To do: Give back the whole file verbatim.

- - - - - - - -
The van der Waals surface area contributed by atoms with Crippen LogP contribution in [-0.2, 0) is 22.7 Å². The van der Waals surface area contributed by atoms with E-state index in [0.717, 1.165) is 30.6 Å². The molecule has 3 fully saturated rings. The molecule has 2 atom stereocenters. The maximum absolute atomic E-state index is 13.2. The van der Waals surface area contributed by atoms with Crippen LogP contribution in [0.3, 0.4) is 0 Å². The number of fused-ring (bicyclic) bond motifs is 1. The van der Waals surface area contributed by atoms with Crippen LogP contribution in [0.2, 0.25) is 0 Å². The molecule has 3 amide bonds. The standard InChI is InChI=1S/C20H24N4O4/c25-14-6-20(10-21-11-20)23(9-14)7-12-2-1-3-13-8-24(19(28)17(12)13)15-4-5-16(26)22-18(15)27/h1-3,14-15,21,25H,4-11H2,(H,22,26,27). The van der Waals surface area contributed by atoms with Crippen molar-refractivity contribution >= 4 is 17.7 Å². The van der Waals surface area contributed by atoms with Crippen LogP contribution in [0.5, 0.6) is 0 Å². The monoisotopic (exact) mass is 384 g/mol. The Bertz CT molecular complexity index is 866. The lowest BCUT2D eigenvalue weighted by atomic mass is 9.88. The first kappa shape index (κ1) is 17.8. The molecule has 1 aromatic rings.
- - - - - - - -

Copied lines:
The van der Waals surface area contributed by atoms with Crippen LogP contribution in [-0.2, 0) is 22.7 Å². The van der Waals surface area contributed by atoms with E-state index in [0.717, 1.165) is 30.6 Å². The molecule has 3 fully saturated rings. The molecule has 2 atom stereocenters. The maximum absolute atomic E-state index is 13.2. The van der Waals surface area contributed by atoms with Crippen LogP contribution in [0.3, 0.4) is 0 Å². The number of fused-ring (bicyclic) bond motifs is 1. The van der Waals surface area contributed by atoms with Crippen LogP contribution in [0.2, 0.25) is 0 Å². The molecule has 3 amide bonds. The standard InChI is InChI=1S/C20H24N4O4/c25-14-6-20(10-21-11-20)23(9-14)7-12-2-1-3-13-8-24(19(28)17(12)13)15-4-5-16(26)22-18(15)27/h1-3,14-15,21,25H,4-11H2,(H,22,26,27). The van der Waals surface area contributed by atoms with Crippen molar-refractivity contribution >= 4 is 17.7 Å². The van der Waals surface area contributed by atoms with Crippen LogP contribution in [0.5, 0.6) is 0 Å². The monoisotopic (exact) mass is 384 g/mol. The Bertz CT molecular complexity index is 866. The lowest BCUT2D eigenvalue weighted by atomic mass is 9.88. The first kappa shape index (κ1) is 17.8. The molecule has 1 aromatic rings.